Friday, June 27, 2008

Wooden & Scully, A Match Made in Heaven

A couple of weeks ago, something wonderful happened in downtown Los Angeles. Two of my favorite people, and living legends, John Wooden and Vin Scully, sat down together to talk about sports, life, love, and their remarkable experiences in life.

I had no idea this was happening, or I would have done my best to be there. I did read about it, at several places on the Internet, and wanted to share it here, so I could remember it.

Scully and Wooden first met by chance while living in the same Brentwood apartment building, when Scully held the gate open for Wooden, who was carrying groceries inside. Wooden introduced himself by saying, "Hello, I'm John Wooden, the new basketball coach at UCLA". Can you imagine?!

Scully and Wooden kicked off Father's Day weekend with a 1½-hour chat. A sold-out crowd of 7,100 paid rapt attention at Nokia Theatre, while a live television audience listened in. (As I understand, it was a one-time broadcast - if anyone reading this ever hears that it will air again, PLEASE let me know)

Scully and Wooden received prolonged standing ovations when they arrived and left the stage. Despite looming large over the Los Angeles sports scene for decades, the 80-year-old Scully and 97-year-old Wooden have never sat down together publicly to share their memories.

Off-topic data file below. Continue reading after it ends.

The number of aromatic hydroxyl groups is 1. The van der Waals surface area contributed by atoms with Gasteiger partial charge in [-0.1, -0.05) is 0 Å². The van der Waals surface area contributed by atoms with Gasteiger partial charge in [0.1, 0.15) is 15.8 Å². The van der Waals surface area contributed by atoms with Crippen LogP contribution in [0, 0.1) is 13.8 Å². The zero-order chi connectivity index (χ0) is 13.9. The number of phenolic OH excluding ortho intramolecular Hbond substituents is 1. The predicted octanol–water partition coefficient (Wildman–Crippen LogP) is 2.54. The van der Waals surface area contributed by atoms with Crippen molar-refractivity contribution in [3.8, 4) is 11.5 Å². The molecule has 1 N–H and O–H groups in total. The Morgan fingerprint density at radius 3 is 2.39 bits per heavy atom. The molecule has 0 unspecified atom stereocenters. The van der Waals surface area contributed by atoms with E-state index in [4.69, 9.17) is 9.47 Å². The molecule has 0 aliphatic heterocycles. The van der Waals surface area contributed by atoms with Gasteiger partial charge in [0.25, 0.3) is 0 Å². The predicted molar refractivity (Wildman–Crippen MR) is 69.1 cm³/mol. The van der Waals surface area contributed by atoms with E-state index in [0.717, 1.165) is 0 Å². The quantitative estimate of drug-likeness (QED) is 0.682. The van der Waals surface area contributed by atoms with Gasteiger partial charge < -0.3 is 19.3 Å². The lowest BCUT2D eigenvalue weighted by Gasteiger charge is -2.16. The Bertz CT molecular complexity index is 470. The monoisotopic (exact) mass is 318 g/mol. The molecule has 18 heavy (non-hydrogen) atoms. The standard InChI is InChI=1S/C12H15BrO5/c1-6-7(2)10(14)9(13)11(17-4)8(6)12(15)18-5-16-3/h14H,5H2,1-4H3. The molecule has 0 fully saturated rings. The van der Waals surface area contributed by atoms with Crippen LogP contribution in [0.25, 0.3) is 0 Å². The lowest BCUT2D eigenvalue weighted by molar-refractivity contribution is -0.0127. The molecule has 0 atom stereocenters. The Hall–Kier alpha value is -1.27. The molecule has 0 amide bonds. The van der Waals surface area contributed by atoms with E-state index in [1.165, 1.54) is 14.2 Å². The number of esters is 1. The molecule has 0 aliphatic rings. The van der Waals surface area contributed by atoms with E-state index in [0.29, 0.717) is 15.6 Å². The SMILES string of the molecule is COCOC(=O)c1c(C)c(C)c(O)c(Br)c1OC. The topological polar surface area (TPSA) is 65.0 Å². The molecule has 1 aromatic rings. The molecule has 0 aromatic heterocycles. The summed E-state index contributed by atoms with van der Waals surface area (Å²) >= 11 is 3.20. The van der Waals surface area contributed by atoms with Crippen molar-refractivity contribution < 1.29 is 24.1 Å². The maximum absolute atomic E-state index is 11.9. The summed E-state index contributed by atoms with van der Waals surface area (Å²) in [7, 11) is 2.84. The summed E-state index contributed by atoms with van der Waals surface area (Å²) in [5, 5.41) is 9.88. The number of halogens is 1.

In agreeing to participate, the men requested that all money raised benefit children's charities. This is so like these two selfless men.

Ticket prices ranged from $25 to $200, with proceeds split between UCLA Mattel Children's Hospital and ThinkCure, the Los Angeles Dodgers' charity that focuses on cancer research. Scully and Wooden appeared beforehand at a dinner, where tables went for $25,000 each.

Wooden came onstage in a wheelchair pushed by UCLA athletic trainer Tony Spino, who helped the former coach settle into a leather chair. Wooden made a passing reference to having broken his left wrist and collarbone in a fall at home in February.

His body may be frail, but Wooden proved his mind is as sharp as ever as he recalled snippets of his life from decades ago in between making the audience laugh with his retorts to Simers.

Wooden tenderly admitted he still writes his late wife Nell – the only girl he ever dated – a letter on the 21st of each month. “She's still there to me,” he said. “I talk to her every day.”

Scully's famously soothing voice has defined summer in the city to generations of Angelenos. But he is fiercely private away from the announcer's booth, rarely giving interviews or discussing his life.

He explained that he grew up in New York being taught not to show his emotions.

“I'm less of a man because of it,” he said.

Scully said he's not a fan of the Dodgers because “if I did that every flyball would be a home run.”

Scully remembered a game that Jackie Robinson, who broke baseball's color barrier, and the Dodgers played in Philadelphia on a hot day. A man outside offered slices of watermelon to each of the players as they got on the bus.